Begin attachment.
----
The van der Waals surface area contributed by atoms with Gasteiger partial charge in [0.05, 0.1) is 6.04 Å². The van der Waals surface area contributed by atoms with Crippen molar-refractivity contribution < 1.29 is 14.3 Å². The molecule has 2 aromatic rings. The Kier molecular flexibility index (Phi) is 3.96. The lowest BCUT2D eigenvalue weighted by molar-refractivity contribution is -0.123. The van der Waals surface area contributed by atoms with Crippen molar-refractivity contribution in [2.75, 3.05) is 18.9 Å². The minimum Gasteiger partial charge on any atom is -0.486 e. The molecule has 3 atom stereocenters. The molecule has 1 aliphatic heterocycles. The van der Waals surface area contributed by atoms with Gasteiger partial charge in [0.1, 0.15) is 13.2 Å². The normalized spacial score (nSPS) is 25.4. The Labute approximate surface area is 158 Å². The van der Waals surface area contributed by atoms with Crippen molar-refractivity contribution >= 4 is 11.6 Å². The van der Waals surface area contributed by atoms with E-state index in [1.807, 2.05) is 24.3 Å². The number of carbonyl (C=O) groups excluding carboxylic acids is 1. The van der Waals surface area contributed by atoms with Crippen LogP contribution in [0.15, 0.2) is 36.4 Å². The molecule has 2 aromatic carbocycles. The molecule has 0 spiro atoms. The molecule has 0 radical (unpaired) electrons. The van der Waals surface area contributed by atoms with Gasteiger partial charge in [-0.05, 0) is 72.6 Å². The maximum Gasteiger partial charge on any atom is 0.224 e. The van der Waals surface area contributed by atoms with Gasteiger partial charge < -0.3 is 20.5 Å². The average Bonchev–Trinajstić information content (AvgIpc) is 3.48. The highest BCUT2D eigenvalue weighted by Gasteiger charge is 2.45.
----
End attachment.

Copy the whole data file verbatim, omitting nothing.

The van der Waals surface area contributed by atoms with Gasteiger partial charge in [0.05, 0.1) is 6.04 Å². The van der Waals surface area contributed by atoms with Crippen molar-refractivity contribution < 1.29 is 14.3 Å². The molecule has 2 aromatic rings. The Kier molecular flexibility index (Phi) is 3.96. The lowest BCUT2D eigenvalue weighted by molar-refractivity contribution is -0.123. The van der Waals surface area contributed by atoms with Crippen molar-refractivity contribution in [2.75, 3.05) is 18.9 Å². The minimum Gasteiger partial charge on any atom is -0.486 e. The molecule has 3 atom stereocenters. The molecule has 1 aliphatic heterocycles. The van der Waals surface area contributed by atoms with Gasteiger partial charge in [0.1, 0.15) is 13.2 Å². The normalized spacial score (nSPS) is 25.4. The Labute approximate surface area is 158 Å². The van der Waals surface area contributed by atoms with Crippen molar-refractivity contribution >= 4 is 11.6 Å². The van der Waals surface area contributed by atoms with E-state index in [1.807, 2.05) is 24.3 Å². The number of carbonyl (C=O) groups excluding carboxylic acids is 1. The van der Waals surface area contributed by atoms with Crippen LogP contribution in [0.15, 0.2) is 36.4 Å². The molecule has 2 aromatic carbocycles. The molecule has 0 spiro atoms. The molecule has 0 radical (unpaired) electrons. The van der Waals surface area contributed by atoms with Gasteiger partial charge in [-0.05, 0) is 72.6 Å². The maximum Gasteiger partial charge on any atom is 0.224 e. The van der Waals surface area contributed by atoms with Gasteiger partial charge < -0.3 is 20.5 Å². The average Bonchev–Trinajstić information content (AvgIpc) is 3.48. The highest BCUT2D eigenvalue weighted by Gasteiger charge is 2.45.